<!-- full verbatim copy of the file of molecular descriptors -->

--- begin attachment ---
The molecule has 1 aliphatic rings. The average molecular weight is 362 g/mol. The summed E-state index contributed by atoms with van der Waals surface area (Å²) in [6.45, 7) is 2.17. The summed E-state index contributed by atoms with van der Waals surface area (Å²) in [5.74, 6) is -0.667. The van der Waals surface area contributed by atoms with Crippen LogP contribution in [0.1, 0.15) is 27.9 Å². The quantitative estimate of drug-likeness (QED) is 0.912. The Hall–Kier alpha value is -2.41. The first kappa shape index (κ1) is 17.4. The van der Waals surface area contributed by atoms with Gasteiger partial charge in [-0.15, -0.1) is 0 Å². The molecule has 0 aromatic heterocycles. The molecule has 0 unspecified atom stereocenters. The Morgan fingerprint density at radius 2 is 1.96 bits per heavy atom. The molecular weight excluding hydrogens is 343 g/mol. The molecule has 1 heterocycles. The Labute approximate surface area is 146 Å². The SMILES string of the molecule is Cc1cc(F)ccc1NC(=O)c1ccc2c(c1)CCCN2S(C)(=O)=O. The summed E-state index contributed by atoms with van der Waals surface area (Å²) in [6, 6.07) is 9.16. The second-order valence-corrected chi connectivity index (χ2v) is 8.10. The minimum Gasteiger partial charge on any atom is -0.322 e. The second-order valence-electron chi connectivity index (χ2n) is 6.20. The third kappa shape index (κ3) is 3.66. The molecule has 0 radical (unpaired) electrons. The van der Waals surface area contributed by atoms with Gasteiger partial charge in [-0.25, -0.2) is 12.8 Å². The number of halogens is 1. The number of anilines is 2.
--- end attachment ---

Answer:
The molecule has 1 aliphatic rings. The average molecular weight is 362 g/mol. The summed E-state index contributed by atoms with van der Waals surface area (Å²) in [6.45, 7) is 2.17. The summed E-state index contributed by atoms with van der Waals surface area (Å²) in [5.74, 6) is -0.667. The van der Waals surface area contributed by atoms with Crippen LogP contribution in [0.1, 0.15) is 27.9 Å². The quantitative estimate of drug-likeness (QED) is 0.912. The Hall–Kier alpha value is -2.41. The first kappa shape index (κ1) is 17.4. The van der Waals surface area contributed by atoms with Gasteiger partial charge in [-0.15, -0.1) is 0 Å². The molecule has 0 aromatic heterocycles. The molecule has 0 unspecified atom stereocenters. The Morgan fingerprint density at radius 2 is 1.96 bits per heavy atom. The molecular weight excluding hydrogens is 343 g/mol. The molecule has 1 heterocycles. The Labute approximate surface area is 146 Å². The SMILES string of the molecule is Cc1cc(F)ccc1NC(=O)c1ccc2c(c1)CCCN2S(C)(=O)=O. The summed E-state index contributed by atoms with van der Waals surface area (Å²) in [6, 6.07) is 9.16. The second-order valence-corrected chi connectivity index (χ2v) is 8.10. The minimum Gasteiger partial charge on any atom is -0.322 e. The second-order valence-electron chi connectivity index (χ2n) is 6.20. The third kappa shape index (κ3) is 3.66. The molecule has 0 radical (unpaired) electrons. The van der Waals surface area contributed by atoms with Gasteiger partial charge in [-0.25, -0.2) is 12.8 Å². The number of halogens is 1. The number of anilines is 2.